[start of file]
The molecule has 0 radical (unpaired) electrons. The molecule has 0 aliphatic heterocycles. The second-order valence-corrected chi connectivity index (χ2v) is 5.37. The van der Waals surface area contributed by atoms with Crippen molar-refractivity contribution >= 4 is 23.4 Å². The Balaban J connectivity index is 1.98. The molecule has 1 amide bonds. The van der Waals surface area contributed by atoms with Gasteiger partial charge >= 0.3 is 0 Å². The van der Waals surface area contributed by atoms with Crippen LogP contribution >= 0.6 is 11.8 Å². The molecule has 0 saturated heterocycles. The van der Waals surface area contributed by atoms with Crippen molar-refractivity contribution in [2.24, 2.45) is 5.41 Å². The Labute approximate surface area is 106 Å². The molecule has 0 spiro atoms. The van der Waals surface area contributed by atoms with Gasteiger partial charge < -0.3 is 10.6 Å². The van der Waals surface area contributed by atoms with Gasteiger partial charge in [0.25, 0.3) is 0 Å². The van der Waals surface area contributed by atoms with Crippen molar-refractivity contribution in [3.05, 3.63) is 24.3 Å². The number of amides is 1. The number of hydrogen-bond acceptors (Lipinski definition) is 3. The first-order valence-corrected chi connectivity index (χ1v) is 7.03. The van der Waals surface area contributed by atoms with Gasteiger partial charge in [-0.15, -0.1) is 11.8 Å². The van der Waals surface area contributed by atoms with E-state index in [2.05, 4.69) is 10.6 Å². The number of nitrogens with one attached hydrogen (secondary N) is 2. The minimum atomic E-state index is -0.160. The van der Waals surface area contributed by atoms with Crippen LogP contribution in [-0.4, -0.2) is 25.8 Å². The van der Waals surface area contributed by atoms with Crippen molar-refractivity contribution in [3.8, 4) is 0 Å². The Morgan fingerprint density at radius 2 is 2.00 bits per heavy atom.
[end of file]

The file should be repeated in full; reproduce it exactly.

The molecule has 0 radical (unpaired) electrons. The molecule has 0 aliphatic heterocycles. The second-order valence-corrected chi connectivity index (χ2v) is 5.37. The van der Waals surface area contributed by atoms with Crippen molar-refractivity contribution >= 4 is 23.4 Å². The Balaban J connectivity index is 1.98. The molecule has 1 amide bonds. The van der Waals surface area contributed by atoms with Gasteiger partial charge >= 0.3 is 0 Å². The van der Waals surface area contributed by atoms with Crippen LogP contribution >= 0.6 is 11.8 Å². The molecule has 0 saturated heterocycles. The van der Waals surface area contributed by atoms with Crippen molar-refractivity contribution in [2.24, 2.45) is 5.41 Å². The Labute approximate surface area is 106 Å². The molecule has 0 spiro atoms. The van der Waals surface area contributed by atoms with Gasteiger partial charge < -0.3 is 10.6 Å². The van der Waals surface area contributed by atoms with Gasteiger partial charge in [0.25, 0.3) is 0 Å². The van der Waals surface area contributed by atoms with Crippen molar-refractivity contribution in [3.05, 3.63) is 24.3 Å². The number of amides is 1. The number of hydrogen-bond acceptors (Lipinski definition) is 3. The first-order valence-corrected chi connectivity index (χ1v) is 7.03. The van der Waals surface area contributed by atoms with Gasteiger partial charge in [-0.15, -0.1) is 11.8 Å². The van der Waals surface area contributed by atoms with E-state index in [2.05, 4.69) is 10.6 Å². The number of nitrogens with one attached hydrogen (secondary N) is 2. The minimum atomic E-state index is -0.160. The van der Waals surface area contributed by atoms with Crippen LogP contribution in [-0.4, -0.2) is 25.8 Å². The van der Waals surface area contributed by atoms with Crippen molar-refractivity contribution in [3.8, 4) is 0 Å². The Morgan fingerprint density at radius 2 is 2.00 bits per heavy atom.